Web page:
Take a look at the average consumer, who generally does not have or want to spend the extra cash to simply donate. Now they can donate and get something in return. Wouldn’t you much rather spend $8.00 on a pink water bottle than donate $8.00 directly to a charity? I am going to buy a water bottle anyway.
Embrace Activism Products specifically designed around Breast Cancer
The sheer number of charities asking for donations can be daunting. How do you pick one if you don’t necessarily have a sentimental reason to go with one or the other?
Being an average person and general consumer of every day products, I have no personal reasons to choose to financially support a cause. So unless someone asks me to donate I most likely wouldn’t think to donate if it wasn’t right in my face when I go to the store. But, since I’m there, I might as well buy the loaf of bread with the pink ribbon graphic promising to donate for me. I feel good about supporting a cause and I get my loaf of bread, everyone wins.
Simple Methods, Big Impact
A couple basic cause-based advertising models…
Spare Change: Asking customers if they would like to round up their purchases to donate the extra change to a certain cause or charity. Normally something at a grocery store, but you could use this on a smaller scale in almost any type of situation.
Color it Pink or add a Pink Ribbon: This is the biggest marketing scheme we see on a daily basis. Companies small and large use this method to generate awareness for their brand, products and the cause (of course). Pair up with a foundation or simply donate to local programs (organized charities, hospitals, groups) to draw in community members.
Small & Large Scale Business for Charity:
With October just a hop over the fence, there is ample opportunity to get in on it some way or another! From using the color pink and boobies in unexpected product design or creatively funny ads, it's a great way to step out of your regular routine and make a splash at it!
Products & Proceeds
Putting on events or being involved in events can get your brand out there in any number of ways...
I'm actually surprised at how little Etsy crafters have made for Breast Cancer Awareness Month and I'm even more surprised that more than half the crafters displaying content for sale, are not even trying to pull off donating proceeds or a percentage to some foundation or another...which would probably help their purchases. Maybe we'll see more pop up as we get in to October more.
- Bag by Pampered Knitting | keychain by BeachBMXDesigns
- cake pops by DaintyButton | bag & tote by Bagsmadetoorder
So is it wrong or right to run creative promotions and sell product based on Breast Cancer Awareness?
With October being the official month for Breast Cancer Awareness, there are plenty of opportunities to run a caused-based promotion with your small business be that an Etsy shop or physical business.
So morally, is this a bad thing to run a creative promotion or sell your products based around Breast Cancer Awareness? When it comes down to the dollar and the sense of it all -- what this has really done is create HUGE avenues to more regularly and more actively generate money and massive awareness for these causes. Think of how much more funds have been raised due to proceeds and percentages donated by businesses than before when people were simply asked to provide a dollar donation.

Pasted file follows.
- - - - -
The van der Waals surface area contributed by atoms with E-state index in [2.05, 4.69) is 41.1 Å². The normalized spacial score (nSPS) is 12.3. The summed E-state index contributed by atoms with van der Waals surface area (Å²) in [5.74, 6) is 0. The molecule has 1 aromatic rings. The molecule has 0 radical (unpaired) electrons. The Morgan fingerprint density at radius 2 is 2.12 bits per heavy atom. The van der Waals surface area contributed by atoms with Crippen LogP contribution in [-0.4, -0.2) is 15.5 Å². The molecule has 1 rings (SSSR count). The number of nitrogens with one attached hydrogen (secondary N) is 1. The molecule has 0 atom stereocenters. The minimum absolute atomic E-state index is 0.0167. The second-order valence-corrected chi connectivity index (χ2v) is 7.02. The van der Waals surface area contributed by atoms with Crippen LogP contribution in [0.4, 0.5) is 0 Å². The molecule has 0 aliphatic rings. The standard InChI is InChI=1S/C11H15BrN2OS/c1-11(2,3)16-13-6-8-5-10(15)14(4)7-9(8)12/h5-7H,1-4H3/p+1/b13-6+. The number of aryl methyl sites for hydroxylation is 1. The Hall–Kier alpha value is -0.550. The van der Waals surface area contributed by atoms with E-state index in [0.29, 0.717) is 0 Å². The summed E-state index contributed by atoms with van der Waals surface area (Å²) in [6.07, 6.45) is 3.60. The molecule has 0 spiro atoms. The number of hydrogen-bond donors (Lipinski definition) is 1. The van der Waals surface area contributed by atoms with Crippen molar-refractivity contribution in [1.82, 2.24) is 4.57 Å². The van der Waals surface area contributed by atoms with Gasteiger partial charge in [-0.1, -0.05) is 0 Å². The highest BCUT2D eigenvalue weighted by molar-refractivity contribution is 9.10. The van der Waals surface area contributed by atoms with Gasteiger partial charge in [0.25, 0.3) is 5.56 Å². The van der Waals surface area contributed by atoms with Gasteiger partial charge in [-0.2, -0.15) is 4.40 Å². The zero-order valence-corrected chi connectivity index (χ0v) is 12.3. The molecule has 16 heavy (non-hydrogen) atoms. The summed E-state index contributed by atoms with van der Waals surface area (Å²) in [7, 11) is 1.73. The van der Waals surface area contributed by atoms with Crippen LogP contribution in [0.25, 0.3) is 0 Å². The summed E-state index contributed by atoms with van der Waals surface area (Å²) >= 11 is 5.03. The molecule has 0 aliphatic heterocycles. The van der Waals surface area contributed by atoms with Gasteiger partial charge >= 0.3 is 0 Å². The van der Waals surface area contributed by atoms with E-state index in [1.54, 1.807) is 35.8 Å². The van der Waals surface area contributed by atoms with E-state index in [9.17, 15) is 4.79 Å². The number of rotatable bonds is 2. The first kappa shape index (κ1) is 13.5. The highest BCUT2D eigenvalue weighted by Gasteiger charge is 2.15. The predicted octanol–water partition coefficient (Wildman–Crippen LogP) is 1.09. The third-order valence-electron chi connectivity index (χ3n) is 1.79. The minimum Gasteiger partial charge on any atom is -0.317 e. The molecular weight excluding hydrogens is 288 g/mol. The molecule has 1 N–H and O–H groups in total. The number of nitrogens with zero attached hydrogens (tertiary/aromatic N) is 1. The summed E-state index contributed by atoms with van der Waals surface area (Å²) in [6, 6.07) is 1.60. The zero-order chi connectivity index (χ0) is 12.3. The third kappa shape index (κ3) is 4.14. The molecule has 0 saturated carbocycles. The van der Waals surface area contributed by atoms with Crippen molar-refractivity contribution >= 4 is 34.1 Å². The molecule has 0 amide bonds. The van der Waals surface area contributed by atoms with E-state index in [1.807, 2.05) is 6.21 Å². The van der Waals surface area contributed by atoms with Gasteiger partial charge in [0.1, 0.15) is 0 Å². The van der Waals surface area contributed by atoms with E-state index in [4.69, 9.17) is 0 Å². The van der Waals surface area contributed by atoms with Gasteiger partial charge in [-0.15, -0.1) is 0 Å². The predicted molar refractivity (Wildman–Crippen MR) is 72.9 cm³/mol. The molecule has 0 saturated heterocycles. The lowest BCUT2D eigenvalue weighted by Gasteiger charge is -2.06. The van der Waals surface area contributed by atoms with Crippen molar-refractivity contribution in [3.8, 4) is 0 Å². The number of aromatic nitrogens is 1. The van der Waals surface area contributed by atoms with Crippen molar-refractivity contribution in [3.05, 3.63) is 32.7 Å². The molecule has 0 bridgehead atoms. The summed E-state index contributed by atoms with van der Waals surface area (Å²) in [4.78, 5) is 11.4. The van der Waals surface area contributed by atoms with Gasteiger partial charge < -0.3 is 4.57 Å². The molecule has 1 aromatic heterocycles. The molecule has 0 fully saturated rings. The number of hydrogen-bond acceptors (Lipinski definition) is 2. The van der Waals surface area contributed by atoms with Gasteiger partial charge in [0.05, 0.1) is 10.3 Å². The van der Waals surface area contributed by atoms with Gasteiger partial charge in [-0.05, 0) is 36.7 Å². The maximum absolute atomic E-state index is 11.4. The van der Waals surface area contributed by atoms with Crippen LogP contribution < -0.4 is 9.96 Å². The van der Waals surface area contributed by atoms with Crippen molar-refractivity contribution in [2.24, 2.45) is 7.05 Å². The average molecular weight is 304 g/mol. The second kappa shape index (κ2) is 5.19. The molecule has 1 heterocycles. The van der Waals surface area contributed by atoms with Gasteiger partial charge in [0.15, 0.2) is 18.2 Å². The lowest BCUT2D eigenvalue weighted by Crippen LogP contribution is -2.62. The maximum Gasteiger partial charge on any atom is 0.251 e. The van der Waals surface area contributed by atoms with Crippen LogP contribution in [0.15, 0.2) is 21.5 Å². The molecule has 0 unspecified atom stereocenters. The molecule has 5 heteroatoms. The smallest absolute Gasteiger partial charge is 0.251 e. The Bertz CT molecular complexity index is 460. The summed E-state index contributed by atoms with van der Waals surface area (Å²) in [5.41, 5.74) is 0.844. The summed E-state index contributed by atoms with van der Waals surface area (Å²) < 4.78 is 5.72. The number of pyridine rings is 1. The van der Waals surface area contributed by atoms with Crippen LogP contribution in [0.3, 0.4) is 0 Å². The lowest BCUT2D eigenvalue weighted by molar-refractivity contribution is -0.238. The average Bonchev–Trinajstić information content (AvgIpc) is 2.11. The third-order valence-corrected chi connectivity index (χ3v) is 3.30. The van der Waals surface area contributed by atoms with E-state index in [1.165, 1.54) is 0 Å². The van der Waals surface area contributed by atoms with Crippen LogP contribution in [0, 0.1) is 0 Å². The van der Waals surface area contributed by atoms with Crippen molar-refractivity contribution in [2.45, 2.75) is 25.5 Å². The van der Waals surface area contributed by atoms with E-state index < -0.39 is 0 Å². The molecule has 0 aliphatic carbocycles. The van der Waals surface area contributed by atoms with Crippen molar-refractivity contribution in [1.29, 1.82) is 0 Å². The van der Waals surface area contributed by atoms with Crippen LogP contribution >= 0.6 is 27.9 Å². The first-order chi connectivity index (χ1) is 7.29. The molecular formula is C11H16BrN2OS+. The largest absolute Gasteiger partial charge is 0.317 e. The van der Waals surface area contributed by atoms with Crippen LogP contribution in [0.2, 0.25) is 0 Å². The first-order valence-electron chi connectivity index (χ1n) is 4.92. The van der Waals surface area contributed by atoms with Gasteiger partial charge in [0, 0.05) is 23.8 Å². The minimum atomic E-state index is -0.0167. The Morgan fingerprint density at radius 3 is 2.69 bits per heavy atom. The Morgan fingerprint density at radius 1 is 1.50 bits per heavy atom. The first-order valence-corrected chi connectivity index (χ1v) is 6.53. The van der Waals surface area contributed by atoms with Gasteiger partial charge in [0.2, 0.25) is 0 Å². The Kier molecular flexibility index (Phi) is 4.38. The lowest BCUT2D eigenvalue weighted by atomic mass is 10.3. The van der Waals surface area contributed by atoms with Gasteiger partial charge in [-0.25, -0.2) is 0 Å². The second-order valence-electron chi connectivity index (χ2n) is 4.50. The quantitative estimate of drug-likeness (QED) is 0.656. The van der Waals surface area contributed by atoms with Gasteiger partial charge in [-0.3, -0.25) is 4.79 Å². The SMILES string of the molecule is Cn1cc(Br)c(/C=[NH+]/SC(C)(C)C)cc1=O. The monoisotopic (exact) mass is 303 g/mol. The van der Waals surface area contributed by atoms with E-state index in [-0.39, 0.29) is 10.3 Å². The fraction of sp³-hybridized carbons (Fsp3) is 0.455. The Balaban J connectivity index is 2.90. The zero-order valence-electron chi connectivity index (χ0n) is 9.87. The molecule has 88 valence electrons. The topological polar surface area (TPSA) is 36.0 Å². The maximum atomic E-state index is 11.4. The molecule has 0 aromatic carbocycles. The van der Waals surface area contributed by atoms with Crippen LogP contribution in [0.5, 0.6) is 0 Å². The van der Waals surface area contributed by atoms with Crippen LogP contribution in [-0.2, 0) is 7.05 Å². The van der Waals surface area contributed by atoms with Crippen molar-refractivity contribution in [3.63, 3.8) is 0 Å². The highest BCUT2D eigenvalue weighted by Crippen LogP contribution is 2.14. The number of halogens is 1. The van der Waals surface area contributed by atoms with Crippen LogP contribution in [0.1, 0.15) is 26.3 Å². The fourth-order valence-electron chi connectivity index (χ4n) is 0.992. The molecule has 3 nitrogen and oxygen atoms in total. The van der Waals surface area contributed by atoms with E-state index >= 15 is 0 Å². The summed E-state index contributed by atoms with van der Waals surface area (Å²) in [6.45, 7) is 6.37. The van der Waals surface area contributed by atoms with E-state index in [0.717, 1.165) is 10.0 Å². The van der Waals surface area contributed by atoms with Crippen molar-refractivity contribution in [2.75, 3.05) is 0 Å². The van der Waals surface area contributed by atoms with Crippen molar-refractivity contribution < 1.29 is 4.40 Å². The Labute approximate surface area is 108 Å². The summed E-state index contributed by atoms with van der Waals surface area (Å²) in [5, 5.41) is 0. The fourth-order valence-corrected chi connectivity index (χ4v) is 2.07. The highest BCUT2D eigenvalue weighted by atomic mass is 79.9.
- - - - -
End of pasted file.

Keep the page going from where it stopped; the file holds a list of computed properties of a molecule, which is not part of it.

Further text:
However funds are raised, the cause is important and breast cancer takes too many of our wonderful women. And as always directly donating to an organization is a great way to make a difference. Foundations such as the SUSAN G KOMEN - for the CURE provides tons of resources to understand Breast Cancer for both the diagnosed or if you just want to know more about it along with donating and finding things like races and events to be a part of.
What's the coolest breast cancer product or ad you've seen?
If you are a Breast Cancer Survivor or know someone who has been diagnosed, what are your thoughts about businesses donating proceeds and percentages?
The business card: Your most powerful self-marketing tool. From basic black and white to lavish die-cut, colorful pieces of art, they all do just about the same thing—they introduce and retain your personal or business brand. In some countries they are traded with no formality while in others they are exchanged with great ritual, you probably have at least two or three in your wallet right now, they are EVERYWHERE! Probably the single most used marketing tool in the world today, the business card has been utilized for centuries as a means of introducing oneself. So, how did this simple rectangular piece of paper come to infiltrate the business culture of today? (source)
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Designed to catch your attention while leaving a lasting impression, billboards have an interesting place in history. From humorous to thought-provoking, they decorate our roadsides, draw-attention to our buildings, and often stick with us long after we leave them behind. So, where did these over-sized advertising tools find their start?
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(source - This is the only image available for this billboard)
Drive-by advertising has been around since the circus came to New York City in 1835. Early billboards were basically large posters attached to the sides of buildings. In 1889 the world’s first 24-panel billboard was erected, paving the way for what was to come.